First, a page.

Piano Technology as a Career

  • Are you interested in musical instruments?
  • Do you like to solve problems?
  • Would you like to be your own boss?

Consider entering the field of piano technology. The Piano Technicians Guild has a guide to Becoming a Piano Tech. View current job openings for piano technicians.

A career in piano technology is unique and very rewarding. With a solid education in piano tuning, repairs and regulation you will be able to work in concert halls, colleges and universities, recording studios, retail stores and in many other exciting settings. You may work primarily as a piano tuner, or provide additional services in repair, regulation, voicing, etc. Some of our members specialize in rebuilding and reconditioning.

Already a piano technician? Learn more about the benefits of PTG membership.

The Registered Piano Technician (RPT) Credential

Registered Piano Technicians are professionals who have committed themselves to the continual pursuit of excellence, both in technical service and ethical conduct. The Piano Technicians Guild grants the Registered Piano Technician (RPT) credential after a series of rigorous examinations that test skill in piano tuning, regulation and repair. Those capable of performing these tasks up to a recognized worldwide standard receive the RPT credential.

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About PTG

The Piano Technicians Guild is the largest organization of its kind in the world. Its mission is to promote the highest possible standards of piano service by providing members with opportunities for professional development, by recognizing technical competence through examinations, and by advancing the interests of its members.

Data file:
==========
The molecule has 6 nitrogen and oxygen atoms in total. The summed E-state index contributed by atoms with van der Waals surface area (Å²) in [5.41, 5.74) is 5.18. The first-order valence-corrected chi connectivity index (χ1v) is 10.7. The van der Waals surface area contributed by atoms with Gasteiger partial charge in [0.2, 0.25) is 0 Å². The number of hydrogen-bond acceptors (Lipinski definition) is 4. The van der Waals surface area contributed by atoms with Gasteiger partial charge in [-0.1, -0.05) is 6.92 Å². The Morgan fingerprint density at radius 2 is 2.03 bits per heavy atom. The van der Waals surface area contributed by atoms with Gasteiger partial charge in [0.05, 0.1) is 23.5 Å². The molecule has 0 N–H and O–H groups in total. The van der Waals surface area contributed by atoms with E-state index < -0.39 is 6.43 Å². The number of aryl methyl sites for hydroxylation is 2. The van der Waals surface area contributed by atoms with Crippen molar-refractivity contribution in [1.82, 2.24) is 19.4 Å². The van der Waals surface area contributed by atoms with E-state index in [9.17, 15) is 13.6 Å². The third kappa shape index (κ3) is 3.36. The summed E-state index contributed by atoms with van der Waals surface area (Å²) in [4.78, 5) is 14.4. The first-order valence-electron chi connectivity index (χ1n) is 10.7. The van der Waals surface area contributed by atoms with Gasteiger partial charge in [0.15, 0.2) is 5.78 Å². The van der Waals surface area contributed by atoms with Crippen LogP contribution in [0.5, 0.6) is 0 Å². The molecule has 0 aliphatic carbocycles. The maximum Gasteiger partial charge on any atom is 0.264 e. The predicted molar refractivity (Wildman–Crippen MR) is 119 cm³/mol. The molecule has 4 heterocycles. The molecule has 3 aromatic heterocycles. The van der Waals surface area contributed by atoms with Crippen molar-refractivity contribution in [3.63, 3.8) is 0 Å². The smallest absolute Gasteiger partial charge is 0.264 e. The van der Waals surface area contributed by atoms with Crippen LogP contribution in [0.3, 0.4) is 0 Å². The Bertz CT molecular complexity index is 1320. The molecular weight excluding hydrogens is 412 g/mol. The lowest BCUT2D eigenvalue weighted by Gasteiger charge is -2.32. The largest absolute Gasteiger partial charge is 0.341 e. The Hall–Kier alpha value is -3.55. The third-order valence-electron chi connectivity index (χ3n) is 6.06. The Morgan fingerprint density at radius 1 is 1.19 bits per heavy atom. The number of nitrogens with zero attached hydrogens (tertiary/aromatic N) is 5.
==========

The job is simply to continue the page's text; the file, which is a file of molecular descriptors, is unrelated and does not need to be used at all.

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Skills Required

Normal hearing, patience, average finger dexterity, and a willingness to learn are needed in this field. A musical background is not required. Skills and knowledge in cabinetmaking and piano design are important for those who are interested in piano rebuilding.

Piano technology involves physical work, so general physical fitness is important. An individual of any age, sex, or background can find success in this field.

Skills in operating a small business are necessary for self-employed technicians. Successful technicians have good organizational skills and enjoy working with the public. Some piano technicians use computers and other electronic devices to assist them in their work, so comfort with technology is beneficial.


People learn to become piano technicians through enrollment in residential schools, correspondence or self-study courses, and apprenticeships. You can learn through full-time academic programs, or part-time customized programs at your own pace.

A list of piano technician training programs is available from the Piano Technicians Guild. Entry-level training usually requires from six months to two years, but allow two to five years of practice to develop competence in piano tuning and repair.

Tuition and supply costs can range from approximately $1,000 (correspondence) to more than $11,000 (academic programs).

Opportunities for professional development are available through piano manufacturers, some of the schools that offer entry-level training, and the Piano Technicians Guild. Classes are offered at conventions, seminars, and at the PTG home office.